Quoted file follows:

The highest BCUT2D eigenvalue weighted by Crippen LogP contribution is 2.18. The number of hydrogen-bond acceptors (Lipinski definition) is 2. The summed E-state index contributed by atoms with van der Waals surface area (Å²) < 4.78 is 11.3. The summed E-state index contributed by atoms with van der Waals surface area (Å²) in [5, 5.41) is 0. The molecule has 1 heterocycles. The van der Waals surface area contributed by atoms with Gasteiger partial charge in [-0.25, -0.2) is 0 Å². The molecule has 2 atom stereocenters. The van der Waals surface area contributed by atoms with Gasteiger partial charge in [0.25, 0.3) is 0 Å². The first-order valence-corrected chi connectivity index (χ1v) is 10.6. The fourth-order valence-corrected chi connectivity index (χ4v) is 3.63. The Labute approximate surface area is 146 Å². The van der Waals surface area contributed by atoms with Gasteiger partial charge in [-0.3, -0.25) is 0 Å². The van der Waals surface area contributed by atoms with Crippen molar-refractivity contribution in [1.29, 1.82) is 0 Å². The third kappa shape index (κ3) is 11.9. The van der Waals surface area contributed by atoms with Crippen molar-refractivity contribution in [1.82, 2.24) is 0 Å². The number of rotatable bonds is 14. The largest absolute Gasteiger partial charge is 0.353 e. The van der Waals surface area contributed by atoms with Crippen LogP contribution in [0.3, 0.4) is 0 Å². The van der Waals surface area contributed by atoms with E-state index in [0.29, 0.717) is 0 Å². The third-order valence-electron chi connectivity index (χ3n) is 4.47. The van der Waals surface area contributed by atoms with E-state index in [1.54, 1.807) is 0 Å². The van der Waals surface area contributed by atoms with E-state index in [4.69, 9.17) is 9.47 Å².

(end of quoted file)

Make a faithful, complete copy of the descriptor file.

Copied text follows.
The highest BCUT2D eigenvalue weighted by Crippen LogP contribution is 2.18. The number of hydrogen-bond acceptors (Lipinski definition) is 2. The summed E-state index contributed by atoms with van der Waals surface area (Å²) < 4.78 is 11.3. The summed E-state index contributed by atoms with van der Waals surface area (Å²) in [5, 5.41) is 0. The molecule has 1 heterocycles. The van der Waals surface area contributed by atoms with Gasteiger partial charge in [-0.25, -0.2) is 0 Å². The molecule has 2 atom stereocenters. The van der Waals surface area contributed by atoms with Gasteiger partial charge in [0.25, 0.3) is 0 Å². The first-order valence-corrected chi connectivity index (χ1v) is 10.6. The fourth-order valence-corrected chi connectivity index (χ4v) is 3.63. The Labute approximate surface area is 146 Å². The van der Waals surface area contributed by atoms with Gasteiger partial charge in [-0.3, -0.25) is 0 Å². The van der Waals surface area contributed by atoms with Crippen molar-refractivity contribution in [1.29, 1.82) is 0 Å². The third kappa shape index (κ3) is 11.9. The van der Waals surface area contributed by atoms with Crippen molar-refractivity contribution in [1.82, 2.24) is 0 Å². The number of rotatable bonds is 14. The largest absolute Gasteiger partial charge is 0.353 e. The van der Waals surface area contributed by atoms with Crippen LogP contribution in [0.3, 0.4) is 0 Å². The van der Waals surface area contributed by atoms with E-state index in [0.29, 0.717) is 0 Å². The third-order valence-electron chi connectivity index (χ3n) is 4.47. The van der Waals surface area contributed by atoms with E-state index in [1.54, 1.807) is 0 Å². The van der Waals surface area contributed by atoms with E-state index in [4.69, 9.17) is 9.47 Å².